(Bloomberg) -- U.S. consumer sentiment declined in early January by more than forecast amid mounting concerns about soaring inflation and the fast-spreading omicron variant.
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The University of Michigan's preliminary sentiment index fell to 68.8 from 70.6 in December, the second-lowest in a decade, data released Friday showed. The figure trailed the median estimate of 70 in a Bloomberg survey of economists.
Americans expect inflation to rise 4.9% over the next year, matching the highest since 2008, the Michigan report showed. They expect prices will rise at an annual rate of 3.1% over the next five to 10 years, the most since 2011.
Consumer prices rose 7% in 2021, the largest 12-month gain since 1982, as everything from cars to groceries got more expensive amid pandemic-fueled supply and demand imbalances. The December advance, released Wednesday, was led by higher prices for shelter and used vehicles.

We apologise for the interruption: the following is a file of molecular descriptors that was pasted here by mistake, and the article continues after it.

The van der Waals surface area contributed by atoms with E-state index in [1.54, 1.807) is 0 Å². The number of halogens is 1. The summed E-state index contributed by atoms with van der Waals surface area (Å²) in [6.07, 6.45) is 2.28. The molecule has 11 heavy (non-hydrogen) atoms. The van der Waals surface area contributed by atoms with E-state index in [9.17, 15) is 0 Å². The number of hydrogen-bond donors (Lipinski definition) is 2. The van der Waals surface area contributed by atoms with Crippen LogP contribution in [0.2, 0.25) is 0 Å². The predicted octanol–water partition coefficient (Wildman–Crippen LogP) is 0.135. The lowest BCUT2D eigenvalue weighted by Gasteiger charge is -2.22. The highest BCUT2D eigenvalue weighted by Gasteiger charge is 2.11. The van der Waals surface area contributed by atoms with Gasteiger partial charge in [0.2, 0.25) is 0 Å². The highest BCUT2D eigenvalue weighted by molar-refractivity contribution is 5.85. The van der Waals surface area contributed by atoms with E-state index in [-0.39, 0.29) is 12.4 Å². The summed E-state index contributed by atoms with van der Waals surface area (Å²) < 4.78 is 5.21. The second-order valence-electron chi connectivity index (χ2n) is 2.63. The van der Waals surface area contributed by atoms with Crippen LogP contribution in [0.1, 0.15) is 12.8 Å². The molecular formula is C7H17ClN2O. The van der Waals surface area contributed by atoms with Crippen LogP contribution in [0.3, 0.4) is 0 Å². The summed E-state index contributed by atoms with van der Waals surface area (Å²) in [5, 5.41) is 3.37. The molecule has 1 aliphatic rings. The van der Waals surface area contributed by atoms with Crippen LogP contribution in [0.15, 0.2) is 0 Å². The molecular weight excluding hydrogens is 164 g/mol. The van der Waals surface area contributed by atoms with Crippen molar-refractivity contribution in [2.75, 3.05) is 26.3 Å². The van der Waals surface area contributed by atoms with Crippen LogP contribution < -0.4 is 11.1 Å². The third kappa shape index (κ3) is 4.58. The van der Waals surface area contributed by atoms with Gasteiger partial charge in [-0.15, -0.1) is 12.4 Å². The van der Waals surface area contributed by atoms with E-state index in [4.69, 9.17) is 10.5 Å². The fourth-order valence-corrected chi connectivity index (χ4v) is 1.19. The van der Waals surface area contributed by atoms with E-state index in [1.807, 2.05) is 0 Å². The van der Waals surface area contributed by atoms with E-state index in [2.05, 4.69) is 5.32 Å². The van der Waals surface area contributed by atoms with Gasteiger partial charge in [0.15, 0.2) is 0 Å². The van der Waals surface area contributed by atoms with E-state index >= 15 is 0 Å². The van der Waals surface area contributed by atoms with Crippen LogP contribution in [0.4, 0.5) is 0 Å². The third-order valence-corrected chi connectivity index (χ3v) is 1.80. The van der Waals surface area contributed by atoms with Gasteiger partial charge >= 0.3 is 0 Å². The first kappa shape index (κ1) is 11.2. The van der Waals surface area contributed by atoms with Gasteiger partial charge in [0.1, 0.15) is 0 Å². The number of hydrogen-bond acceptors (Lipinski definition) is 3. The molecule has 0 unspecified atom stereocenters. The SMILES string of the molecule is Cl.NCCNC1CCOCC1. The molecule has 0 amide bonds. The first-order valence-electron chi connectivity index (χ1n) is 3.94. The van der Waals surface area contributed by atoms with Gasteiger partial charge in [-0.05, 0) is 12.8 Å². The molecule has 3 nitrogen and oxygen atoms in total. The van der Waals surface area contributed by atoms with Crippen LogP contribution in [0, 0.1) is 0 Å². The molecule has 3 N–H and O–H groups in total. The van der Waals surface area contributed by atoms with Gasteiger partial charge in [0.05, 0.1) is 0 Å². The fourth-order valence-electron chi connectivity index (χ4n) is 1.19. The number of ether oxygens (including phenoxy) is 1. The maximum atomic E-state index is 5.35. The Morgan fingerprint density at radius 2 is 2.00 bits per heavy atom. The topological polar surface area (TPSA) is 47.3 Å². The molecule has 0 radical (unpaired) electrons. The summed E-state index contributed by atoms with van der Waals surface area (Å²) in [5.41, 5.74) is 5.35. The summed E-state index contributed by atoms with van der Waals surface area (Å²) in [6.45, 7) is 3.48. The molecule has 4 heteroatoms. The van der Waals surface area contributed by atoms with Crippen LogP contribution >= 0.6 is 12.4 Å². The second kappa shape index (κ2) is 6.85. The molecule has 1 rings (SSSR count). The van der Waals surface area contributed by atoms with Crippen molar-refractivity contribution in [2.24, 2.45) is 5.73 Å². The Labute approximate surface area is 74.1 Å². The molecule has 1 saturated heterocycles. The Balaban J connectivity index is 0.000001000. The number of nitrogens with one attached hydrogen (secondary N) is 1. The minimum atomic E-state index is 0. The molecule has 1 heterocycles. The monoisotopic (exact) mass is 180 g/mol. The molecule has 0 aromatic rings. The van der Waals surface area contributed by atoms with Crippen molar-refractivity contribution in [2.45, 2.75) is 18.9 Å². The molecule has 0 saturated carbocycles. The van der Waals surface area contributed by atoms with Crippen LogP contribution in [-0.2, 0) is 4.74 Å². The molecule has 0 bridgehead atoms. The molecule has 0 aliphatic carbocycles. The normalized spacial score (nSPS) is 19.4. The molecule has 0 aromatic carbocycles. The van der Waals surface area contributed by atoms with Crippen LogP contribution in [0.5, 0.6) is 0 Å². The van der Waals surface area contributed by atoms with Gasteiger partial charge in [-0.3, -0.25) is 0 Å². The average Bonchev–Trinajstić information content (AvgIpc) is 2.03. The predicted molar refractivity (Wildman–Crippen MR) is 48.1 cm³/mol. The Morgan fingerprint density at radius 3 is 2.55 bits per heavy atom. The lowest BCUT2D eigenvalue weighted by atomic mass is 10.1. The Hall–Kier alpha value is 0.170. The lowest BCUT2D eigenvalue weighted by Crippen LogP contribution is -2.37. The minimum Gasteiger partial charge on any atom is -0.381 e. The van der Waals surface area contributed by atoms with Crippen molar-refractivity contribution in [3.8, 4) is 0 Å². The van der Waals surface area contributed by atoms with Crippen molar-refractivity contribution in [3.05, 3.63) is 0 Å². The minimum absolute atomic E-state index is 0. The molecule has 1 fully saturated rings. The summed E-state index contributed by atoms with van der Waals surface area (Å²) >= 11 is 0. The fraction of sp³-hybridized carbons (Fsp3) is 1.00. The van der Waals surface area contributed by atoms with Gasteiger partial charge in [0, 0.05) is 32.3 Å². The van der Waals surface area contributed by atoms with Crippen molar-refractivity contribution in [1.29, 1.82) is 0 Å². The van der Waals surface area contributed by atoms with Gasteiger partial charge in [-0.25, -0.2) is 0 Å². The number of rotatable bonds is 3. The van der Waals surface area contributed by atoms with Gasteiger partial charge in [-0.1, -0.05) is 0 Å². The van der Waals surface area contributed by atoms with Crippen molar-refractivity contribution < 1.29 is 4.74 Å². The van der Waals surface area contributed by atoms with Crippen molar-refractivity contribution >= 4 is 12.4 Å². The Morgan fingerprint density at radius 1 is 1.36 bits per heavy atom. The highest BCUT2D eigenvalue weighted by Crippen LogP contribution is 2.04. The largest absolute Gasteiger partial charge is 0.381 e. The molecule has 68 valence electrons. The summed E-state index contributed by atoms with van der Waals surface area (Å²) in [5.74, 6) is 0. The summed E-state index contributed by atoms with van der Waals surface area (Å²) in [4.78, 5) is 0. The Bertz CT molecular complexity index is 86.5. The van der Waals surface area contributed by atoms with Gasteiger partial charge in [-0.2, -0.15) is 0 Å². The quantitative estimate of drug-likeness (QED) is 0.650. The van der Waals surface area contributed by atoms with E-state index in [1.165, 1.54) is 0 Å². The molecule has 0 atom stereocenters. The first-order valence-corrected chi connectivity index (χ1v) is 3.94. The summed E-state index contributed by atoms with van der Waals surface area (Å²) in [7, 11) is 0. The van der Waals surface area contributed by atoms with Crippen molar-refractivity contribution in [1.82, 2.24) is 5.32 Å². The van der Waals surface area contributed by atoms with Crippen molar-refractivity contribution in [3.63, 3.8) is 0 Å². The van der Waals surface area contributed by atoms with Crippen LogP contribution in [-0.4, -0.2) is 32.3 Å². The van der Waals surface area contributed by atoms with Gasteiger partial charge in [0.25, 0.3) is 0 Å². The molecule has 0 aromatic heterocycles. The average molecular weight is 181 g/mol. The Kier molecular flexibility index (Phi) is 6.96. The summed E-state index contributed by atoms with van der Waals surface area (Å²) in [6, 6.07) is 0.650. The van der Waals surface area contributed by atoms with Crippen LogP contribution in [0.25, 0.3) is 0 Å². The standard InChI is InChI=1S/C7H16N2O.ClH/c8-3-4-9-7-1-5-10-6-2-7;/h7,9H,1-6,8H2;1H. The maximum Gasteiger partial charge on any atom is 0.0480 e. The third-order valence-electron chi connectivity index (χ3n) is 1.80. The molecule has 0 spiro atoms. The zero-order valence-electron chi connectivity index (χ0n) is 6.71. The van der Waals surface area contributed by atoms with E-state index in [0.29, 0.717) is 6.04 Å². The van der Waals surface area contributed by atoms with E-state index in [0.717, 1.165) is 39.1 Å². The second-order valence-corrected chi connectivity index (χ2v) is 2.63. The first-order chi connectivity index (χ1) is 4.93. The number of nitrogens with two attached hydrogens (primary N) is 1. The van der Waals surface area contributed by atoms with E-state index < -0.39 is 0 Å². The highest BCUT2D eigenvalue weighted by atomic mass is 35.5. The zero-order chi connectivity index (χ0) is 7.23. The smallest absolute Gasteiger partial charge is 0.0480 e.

Sentiment was also dragged down by a surge in Covid-19 cases due to the omicron variant, which has triggered school and business closures and upended Americans' travel and return-to-office plans. While a strong labor market has buoyed households, most wage gains are being wiped out by inflation, eroding consumers' purchasing power.
When asked about their finances, 33% reported being worse off than a year ago, just above the April 2020 shutdown level of 32%. It's even starker among cash-strapped families: twice as many households with incomes in the bottom third as in the top third reported worsening finances, the report said.
The gauge of current conditions fell to 73.2, the lowest since 2011, while a measure of future expectations declined to 65.9, the survey showed.
The report continued to reflect a sharp partisan divide. While sentiment among Democrats fell to the lowest in a year, they still maintain a far more favorable view of the economy than Republicans.
(Updates with graphic and finances in sixth paragraph.)
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